Honorable mentions: “The Miller’s Son,” “Remember?”
I love three hour movies (and twelve-episode miniseries), I love eight hundred page novels and histories, and I am a huge sucker for any showtune that lasts more than seven minutes. “Now/Later/Soon” is, depending on what recording you own, either one track or three; in my opinion, seeing as “Soon” brings back the other two voices and the lyrics, this is a single song in three parts. It is probably the Sondheimest song in the history of Sondheim; referential, character-building, punny, clever as heck, and technically masterful.
Fredrik Egerman is a middle-aged lawyer with a fairly new wife, a woman named Anne who is about the same age as his son, Henrik. Fredrik and Anne, months into the marriage, have not had sex; Anne is either too childish or too scared to go through with it, and Fredrik too gentlemanly to force the issue. Henrik, who is trying to become a minister, isn’t having sex either. For Fredrik, his focus is now. He goes through an impromptu outline of how to convince Anne into having sex with him this afternoon: should he do something risque? should he try to read fiction to her into a frenzy? should he just give up and take a nap? He chooses the last one, in the end; he knows he’s not in the best shape, and what if he trips over something and looks the fool, and why doesn’t Anne like anything less wholesome than Hans Christian Andersen? Now becomes later.
Henrik Egerman feels invisible, and wishes anyone would pay attention. “Doesn’t anything begin?” he draws out. Later becomes soon.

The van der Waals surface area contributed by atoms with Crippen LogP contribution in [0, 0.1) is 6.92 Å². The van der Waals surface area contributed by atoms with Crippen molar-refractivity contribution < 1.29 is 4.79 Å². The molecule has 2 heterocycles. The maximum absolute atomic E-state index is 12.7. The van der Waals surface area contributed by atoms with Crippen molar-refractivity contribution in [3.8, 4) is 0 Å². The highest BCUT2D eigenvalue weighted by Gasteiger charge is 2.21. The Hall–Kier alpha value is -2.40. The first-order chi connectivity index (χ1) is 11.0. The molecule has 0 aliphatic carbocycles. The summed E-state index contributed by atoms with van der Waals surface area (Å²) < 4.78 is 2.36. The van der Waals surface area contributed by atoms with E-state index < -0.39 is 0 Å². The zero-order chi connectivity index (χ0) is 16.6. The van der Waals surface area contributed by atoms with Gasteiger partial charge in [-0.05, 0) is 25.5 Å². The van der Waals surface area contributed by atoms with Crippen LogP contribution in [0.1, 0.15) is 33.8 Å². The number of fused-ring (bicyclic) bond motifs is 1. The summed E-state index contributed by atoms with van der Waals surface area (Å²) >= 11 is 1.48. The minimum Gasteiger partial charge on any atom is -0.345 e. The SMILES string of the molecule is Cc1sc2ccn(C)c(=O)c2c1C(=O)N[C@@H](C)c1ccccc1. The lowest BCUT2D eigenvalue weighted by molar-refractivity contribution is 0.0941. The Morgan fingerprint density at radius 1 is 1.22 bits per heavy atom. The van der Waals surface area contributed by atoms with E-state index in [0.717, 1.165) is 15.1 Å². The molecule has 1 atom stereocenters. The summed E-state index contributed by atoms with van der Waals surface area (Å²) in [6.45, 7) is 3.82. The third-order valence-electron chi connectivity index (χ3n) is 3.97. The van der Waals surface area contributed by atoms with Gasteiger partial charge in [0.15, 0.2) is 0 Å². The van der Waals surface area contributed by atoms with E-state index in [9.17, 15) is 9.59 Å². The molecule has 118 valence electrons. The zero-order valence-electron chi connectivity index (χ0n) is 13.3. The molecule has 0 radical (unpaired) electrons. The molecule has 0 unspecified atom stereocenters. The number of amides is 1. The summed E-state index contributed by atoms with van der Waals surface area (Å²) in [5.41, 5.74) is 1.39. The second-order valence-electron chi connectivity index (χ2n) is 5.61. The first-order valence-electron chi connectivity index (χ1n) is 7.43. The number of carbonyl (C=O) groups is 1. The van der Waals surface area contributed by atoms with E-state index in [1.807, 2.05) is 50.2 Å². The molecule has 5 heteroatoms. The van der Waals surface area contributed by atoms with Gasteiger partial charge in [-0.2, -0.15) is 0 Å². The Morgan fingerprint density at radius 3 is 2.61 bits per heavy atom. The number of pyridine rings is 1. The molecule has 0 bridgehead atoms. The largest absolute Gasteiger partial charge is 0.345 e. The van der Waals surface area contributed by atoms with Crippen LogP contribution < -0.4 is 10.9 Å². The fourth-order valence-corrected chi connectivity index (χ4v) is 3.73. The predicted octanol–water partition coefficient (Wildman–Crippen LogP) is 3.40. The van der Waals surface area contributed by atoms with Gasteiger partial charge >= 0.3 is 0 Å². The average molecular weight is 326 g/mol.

Anne Egerman is complex; she knows that her reticence about sex is driving a wedge in her marriage. And her answer is surprisingly charming.
And think of how I adore you,
Think of how much you love me.
If I were perfect for you,
Wouldn’t you tire of me
It’s not convincing; Anne is a little too far on the flighty end, a fin-de-siecle sorority girl, to ever be a serious figure. She is romantic and attractive, but she lacks gravitas, certainly in comparison with the other women in the play. But one can see how she’s managed to hold off her husband’s advances for months. She’s delightfully coy in “Soon,” which, amusingly enough, never does become now…at least”, not with her husband. Late in Act Two, she and her son-in-law run off with each other. (Fredrik winds up with the beautiful, more age-appropriate and mind-appropriate actress who’s been keeping a torch for him for years. Happy endings!)
“Now/Later/Soon” comes together at the end; all three sing simultaneously, neatly placing their lyrics in between the others like books on a shelf, or on top of them like t-shirts in drawers. The words “endearing,” “peering,” and “hearing” are all sung at the same time, as are “domineering,” “cheering,” and “interfering.” There’s remarkable craftsmanship in the timing and the lyrics, real command of the medium.